Cameron Davis ’18 / Emertainment Monthly Staff Writer
When you walk into The Raven, an independent used bookstore located on Newbury Street, there are several things you might notice. One possibility is the light ukulele music serenading the secondhand book shoppers, or perhaps the local photography that hangs on the walls, giving the atmosphere a Boston sort of sensibility. But the most likely candidate is the wide array of sections that categorize the books. For a fairly small bookstore, The Raven houses a lot of literature on a variety of different topics. They range from the continental (Africa, South America, etc.) to the national—Europe is divided into countries. For the especially inquisitive reader, the Ireland section is largely devoted to Celtic practices.
But the diversity of The Raven’s selection doesn’t stop at geography. The store boasts a small section labeled “Anarchism”, antique novels of authors such as Flannery O’Connor. And, of course, no one could forget the impressive cookbook section or the sizable amount of books about opera, not to mention shelves on philosophy, science, and outdoor living. The fiction section is nothing short of divine, with offerings ranging from Agatha Christie to Jhumpa Lahiri, to Hemingway and Updike and back again. The young adult section is perhaps the most endearing, with classic favorites like Roald Dahl novels lining the shelves.
It may seem arbitrary to rattle off the inventory of a store, (particularly a bookstore) but in this case it is the books that The Raven houses which give so much insight into the store. When people think of books these days, the first thought to jump to mind is an idea of escapism—fiction, literature, relaxation, and a means to an end. The end, in this case, would be entertainment. Books that give concrete information, whether it be how to make a soufflé or on the basic constructs of science, are often forgotten because they are not novels. Even worse, many nonfiction books are tossed aside as boring, dusty, or obsolete in the age of the internet. But seeing all these books alive and well seems reassuring. It is comforting to see books that promote thinking, not just escaping. If a book can do both, all the better.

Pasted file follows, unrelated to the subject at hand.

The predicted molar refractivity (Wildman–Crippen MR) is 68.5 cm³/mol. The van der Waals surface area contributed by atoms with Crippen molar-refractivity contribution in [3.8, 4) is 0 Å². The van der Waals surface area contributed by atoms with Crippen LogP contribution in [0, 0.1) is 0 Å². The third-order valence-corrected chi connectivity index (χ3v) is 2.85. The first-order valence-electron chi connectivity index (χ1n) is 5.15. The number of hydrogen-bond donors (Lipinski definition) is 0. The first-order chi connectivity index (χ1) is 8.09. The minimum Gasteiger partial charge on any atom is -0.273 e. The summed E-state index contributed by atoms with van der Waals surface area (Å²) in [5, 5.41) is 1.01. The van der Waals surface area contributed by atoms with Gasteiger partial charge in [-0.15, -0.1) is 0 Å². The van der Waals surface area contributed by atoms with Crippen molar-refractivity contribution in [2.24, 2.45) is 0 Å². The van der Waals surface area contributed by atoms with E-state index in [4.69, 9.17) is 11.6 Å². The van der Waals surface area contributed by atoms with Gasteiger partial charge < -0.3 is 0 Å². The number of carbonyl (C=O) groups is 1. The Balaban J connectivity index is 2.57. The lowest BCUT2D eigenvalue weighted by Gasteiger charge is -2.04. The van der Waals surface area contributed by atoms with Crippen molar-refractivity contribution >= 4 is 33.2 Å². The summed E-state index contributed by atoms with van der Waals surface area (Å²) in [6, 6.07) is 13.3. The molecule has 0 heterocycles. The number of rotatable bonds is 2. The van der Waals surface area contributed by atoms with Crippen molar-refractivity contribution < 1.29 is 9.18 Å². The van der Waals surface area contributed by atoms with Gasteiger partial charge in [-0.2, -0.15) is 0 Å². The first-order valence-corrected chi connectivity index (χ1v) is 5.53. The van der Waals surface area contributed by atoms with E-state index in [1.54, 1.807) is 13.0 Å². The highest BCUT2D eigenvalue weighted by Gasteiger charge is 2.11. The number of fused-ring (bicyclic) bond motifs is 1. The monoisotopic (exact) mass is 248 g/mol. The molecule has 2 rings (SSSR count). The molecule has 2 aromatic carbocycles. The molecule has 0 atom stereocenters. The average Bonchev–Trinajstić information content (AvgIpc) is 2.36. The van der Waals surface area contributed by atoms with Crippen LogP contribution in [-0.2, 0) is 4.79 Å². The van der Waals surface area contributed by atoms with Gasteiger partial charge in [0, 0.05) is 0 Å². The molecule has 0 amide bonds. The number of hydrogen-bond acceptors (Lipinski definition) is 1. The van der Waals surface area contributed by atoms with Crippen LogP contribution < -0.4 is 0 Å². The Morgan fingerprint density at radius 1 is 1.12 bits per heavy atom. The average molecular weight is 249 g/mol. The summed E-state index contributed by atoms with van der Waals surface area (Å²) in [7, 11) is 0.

Of course, baking and espousing philosophy (and playing Celtic harp) is not everyone’s cup of tea. In this regard, The Raven has plenty of options for non-scholarly/instructional reading. It’s great that the selection of books does not alienate more casual reading with intellectual elitism. This is not a store for snobs, just for people who love to read. Books have become a loaded question lately—about technology, and how society is progressing. At least with newer technology such as Kindles, a love of reading is still fostered. But books are not in as much trouble as the common perception depicts. They are not wandering from bookstores and away from our minds. If the clientele at The Raven are any indication, it is safe to say they still have a long shelf life.